John Paine: To start with I was in absolute denial that my heart had a problem much less was hardened. I kept working harder and trying to figure life out. For me it required the convergence of many trials concurrently and my inability to control the desired outcome, which led to a willingness to think differently and brought me to the end of myself. At this point a new relationship birthed. I was immersed in God’s love as he met me in the darkest of times. Intimacy was the byproduct of this new relationship.

Why did you decide on this title for your book?

John Paine: Although I despise this disease of ALS I would not trade my relationship with God for anything. Living in connection with God as he transforms my heart produces intimacy with him. Many people look at my condition and feel somewhat sorry for my condition. What they do not realize is that this connection and relationship I have with God causes me to feel like The Luckiest Man. I would not trade what I have with God for anything.

What do you want your book to accomplish in the lives of its readers?

John Paine: My purpose for writing this book is to draw the reader’s heart into a deeper desire to experience God and grow their faith. This is an extremely personal narrative of my total “undoing” as God rewired me. The reader will experience my transformation of relationship and, hopefully, desire intimacy too.

What is a favorite Bible passage of yours and why?

John Paine: 2 Corinthians 12:9-10But he said to me, “My grace is sufficient for you, for my power is made perfect in weakness.” Therefore I will boast all the more gladly about my weaknesses, so that Christ’s power may rest on me. That is why, for Christ’s sake, I delight in weaknesses, in insults, in hardships, in persecutions, in difficulties. For when I am weak, then I am strong. I have discovered God’s unlimited power in the midst of my total paralysis. I feel stronger than ever before!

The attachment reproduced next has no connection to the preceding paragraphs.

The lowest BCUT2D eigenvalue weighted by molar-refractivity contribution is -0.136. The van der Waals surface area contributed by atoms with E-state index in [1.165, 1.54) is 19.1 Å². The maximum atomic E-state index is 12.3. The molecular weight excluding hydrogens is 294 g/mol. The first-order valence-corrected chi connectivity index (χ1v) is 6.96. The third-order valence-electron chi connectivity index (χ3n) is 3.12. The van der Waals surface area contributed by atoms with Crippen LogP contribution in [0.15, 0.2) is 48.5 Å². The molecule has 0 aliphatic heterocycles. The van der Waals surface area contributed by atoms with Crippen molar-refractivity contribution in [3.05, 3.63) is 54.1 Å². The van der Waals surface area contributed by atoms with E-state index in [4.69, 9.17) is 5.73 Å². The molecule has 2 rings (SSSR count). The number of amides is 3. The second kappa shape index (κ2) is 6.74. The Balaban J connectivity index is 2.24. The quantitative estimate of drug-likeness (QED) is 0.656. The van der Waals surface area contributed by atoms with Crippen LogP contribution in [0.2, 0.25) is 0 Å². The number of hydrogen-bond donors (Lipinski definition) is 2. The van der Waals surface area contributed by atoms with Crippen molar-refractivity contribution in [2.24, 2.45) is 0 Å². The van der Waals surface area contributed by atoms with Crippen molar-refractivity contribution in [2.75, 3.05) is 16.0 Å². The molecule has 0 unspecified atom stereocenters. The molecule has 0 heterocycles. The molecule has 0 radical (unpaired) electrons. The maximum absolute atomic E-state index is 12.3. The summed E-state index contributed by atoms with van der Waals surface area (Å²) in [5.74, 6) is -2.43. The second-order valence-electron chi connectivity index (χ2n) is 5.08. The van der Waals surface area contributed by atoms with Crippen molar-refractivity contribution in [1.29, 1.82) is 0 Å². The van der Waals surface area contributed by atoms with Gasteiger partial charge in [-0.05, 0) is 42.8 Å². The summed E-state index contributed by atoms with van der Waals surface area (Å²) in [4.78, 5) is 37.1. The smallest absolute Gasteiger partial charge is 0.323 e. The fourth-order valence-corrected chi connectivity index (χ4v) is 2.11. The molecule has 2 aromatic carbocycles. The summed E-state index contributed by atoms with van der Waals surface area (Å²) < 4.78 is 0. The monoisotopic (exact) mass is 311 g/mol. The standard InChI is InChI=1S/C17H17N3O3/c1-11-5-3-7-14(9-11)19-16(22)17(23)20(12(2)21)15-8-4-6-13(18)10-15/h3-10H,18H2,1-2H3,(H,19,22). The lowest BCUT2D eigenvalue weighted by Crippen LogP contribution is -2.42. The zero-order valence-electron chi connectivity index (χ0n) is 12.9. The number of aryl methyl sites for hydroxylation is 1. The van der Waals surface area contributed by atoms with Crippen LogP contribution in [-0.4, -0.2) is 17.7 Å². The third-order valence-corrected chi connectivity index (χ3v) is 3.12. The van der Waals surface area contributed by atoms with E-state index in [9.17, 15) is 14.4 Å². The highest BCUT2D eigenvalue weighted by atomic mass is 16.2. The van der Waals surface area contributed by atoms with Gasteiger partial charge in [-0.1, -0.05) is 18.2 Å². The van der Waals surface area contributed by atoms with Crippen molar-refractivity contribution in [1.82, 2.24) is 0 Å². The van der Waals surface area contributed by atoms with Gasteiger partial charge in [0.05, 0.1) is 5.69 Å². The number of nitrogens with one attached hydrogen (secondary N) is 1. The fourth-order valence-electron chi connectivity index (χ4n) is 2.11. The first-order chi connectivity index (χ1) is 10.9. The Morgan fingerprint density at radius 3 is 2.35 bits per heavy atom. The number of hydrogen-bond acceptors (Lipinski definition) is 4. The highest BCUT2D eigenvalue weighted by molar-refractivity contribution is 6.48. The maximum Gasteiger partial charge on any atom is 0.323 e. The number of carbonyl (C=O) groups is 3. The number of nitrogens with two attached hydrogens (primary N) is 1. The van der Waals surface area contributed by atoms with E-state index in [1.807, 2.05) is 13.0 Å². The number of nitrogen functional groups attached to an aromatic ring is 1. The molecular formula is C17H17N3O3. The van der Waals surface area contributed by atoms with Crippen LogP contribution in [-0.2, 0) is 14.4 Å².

What are your thoughts about Bible Gateway and the Bible Gateway App and Bible Audio App?

John Paine: I use Bible Gateway frequently as I study Scripture because it works easily with my computer assist aids. I love the seemingly unlimited translations and enjoy the audio feature as it is not always easy for me to sit before the screen.

Is there anything else you’d like to say?

John Paine: I am grateful for this opportunity to share a portion of my journey with you. I pray that all who read The Luckiest Man will be blessed through it. Don’t be surprised to hear God whispering to you throughout its pages.

The Luckiest Man is published by HarperCollins Christian Publishing, Inc., the parent company of Bible Gateway.

Bio: John Paine is a successful businessman and lay leader living in Plano, Texas. He has lived more than seventeen years with ALS, also known as Lou Gehrig’s disease. A once-active man, John now spends his days in a wheelchair, dependent on a ventilator for his next breath. His greatest passion is mentoring others and sharing the true treasure of his life with them—intimacy with Christ. In the twilight of his life, John most enjoys spending time with his wife, Margaret, and the families of his four adult children and seven grandchildren and considers himself to be the luckiest man alive.

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Filed under Books, Interviews